What are some things you do, or “best practices” you use to feel confident? Delaney: As difficult as it is at times with social media, I make a habit of not comparing myself to others. We are so “connected” these days but that connection is relatively superficial and highly filtered, so I am careful to remind myself that what I see online is far from a full picture. I make sure to surround myself with positive, like-minded, supportive people and find real connection with family and friends and that helps keep me on the right path. I also make sure to fit in some self-care whenever I can. It can be challenging with a toddler and an infant, but whether it's an early spin class at the Studio on Sask, or an at home skin care treatment and journaling after the littles get to bed, getting some time for myself is important.

Nicole: The power and the momentum you can build into your life through a good routine. no one in life gets to go straight to the Mountain Top. Our stories are riddled with valleys. And I'm letting myself be in the slow lane for the first time as I figure this out because you can't fast track your growth. At least, I don't feel I can in this particular chapter of my story. I'm really trying to be a human being rather than a human doing. I'm currently really reinventing myself, so you know that doesn't happen by doing nothing. I know I have to take action on dreams and new goals of mine. I'm trying to create a very intentional life with a new business and marrying that with my skills and seeing how I can apply journalism skills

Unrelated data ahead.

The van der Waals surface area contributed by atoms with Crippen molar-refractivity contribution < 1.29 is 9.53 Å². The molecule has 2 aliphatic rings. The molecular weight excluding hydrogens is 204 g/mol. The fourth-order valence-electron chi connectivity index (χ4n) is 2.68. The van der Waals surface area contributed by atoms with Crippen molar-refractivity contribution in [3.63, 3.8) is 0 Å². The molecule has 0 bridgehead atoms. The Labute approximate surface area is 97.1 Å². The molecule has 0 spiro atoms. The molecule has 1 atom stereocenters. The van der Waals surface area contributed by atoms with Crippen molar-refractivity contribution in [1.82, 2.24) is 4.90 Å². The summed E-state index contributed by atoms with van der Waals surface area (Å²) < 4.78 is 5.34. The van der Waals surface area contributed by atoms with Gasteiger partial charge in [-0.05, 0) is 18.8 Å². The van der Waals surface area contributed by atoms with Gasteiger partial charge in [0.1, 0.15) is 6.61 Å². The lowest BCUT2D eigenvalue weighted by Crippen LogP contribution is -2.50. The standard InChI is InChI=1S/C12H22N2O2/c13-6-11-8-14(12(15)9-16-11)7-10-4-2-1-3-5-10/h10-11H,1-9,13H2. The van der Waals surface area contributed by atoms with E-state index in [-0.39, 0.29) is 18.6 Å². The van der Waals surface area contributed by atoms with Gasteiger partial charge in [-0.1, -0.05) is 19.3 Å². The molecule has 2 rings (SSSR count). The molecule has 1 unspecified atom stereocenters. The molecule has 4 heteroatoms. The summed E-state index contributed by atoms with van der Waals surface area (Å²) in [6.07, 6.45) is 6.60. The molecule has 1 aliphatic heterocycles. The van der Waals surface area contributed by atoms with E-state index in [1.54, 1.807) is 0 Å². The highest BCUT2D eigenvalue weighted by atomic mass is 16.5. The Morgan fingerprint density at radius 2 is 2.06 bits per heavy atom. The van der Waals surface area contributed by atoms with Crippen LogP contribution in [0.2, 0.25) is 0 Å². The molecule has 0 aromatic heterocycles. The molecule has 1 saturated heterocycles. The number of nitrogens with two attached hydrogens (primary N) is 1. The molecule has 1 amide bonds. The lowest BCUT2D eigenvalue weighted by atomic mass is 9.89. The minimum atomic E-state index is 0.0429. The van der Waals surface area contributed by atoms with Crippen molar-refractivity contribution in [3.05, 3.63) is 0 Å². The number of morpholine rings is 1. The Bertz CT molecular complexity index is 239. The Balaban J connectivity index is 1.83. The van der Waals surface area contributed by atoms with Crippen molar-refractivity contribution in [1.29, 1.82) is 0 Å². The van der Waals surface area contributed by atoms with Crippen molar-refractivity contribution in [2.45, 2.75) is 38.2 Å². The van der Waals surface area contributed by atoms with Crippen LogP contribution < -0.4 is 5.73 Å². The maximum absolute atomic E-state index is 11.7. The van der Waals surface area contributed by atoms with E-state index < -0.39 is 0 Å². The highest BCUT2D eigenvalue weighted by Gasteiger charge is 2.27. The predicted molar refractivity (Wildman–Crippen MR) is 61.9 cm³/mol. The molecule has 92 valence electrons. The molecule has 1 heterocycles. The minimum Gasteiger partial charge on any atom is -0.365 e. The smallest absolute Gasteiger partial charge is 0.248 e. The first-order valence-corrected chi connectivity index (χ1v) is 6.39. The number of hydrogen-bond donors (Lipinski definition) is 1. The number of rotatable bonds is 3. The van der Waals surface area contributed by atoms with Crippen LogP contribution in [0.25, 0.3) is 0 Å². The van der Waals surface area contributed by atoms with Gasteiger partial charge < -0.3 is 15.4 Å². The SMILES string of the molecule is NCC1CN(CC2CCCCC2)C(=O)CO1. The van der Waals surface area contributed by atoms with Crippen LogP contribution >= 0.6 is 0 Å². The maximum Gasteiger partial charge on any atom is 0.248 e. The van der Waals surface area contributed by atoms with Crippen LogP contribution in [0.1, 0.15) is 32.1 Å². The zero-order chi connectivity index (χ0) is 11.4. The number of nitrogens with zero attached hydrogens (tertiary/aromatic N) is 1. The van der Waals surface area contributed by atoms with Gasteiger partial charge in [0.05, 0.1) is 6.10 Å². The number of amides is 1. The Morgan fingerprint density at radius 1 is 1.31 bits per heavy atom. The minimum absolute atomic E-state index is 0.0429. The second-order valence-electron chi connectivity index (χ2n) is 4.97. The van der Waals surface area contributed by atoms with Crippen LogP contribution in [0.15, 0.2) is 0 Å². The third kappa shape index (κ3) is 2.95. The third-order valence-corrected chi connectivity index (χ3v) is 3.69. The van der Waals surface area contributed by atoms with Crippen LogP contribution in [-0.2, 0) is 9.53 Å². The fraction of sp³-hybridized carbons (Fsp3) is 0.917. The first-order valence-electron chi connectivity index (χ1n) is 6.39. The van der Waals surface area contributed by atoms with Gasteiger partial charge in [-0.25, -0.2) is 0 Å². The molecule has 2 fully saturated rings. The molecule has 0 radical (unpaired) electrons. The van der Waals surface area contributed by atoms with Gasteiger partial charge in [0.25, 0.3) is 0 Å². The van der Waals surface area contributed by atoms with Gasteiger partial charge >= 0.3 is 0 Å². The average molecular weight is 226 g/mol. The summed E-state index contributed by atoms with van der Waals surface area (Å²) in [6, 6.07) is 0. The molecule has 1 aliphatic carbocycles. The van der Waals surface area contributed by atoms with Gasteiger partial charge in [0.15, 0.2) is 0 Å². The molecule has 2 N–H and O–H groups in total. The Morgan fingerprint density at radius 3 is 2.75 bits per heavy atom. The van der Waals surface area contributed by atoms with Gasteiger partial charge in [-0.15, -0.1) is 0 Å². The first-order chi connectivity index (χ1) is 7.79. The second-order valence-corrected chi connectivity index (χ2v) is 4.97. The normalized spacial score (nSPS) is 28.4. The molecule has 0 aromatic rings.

and my communication background and help other people communicate. And so my get up and go really is there. There's no one else that's going to do it for me. I have to do it myself.

Sharilyn: To feel confident, it's important to take care of yourself, embrace who you are, and surround yourself with positive vibes. I try set realistic goals, I celebrate my wins, and I lean on my support network when I need a boost. I also give myself grace when I make mistakes. Giving grace is a crucial aspect of building confidence. It's important to remember that nobody is perfect, and it's okay to make mistakes or face challenges along the way. Instead of being too hard on yourself, treat yourself with kindness and understanding, just as you would with a close friend. Remember, growth and learning come from embracing your imperfections and giving yourself the space to learn and improve.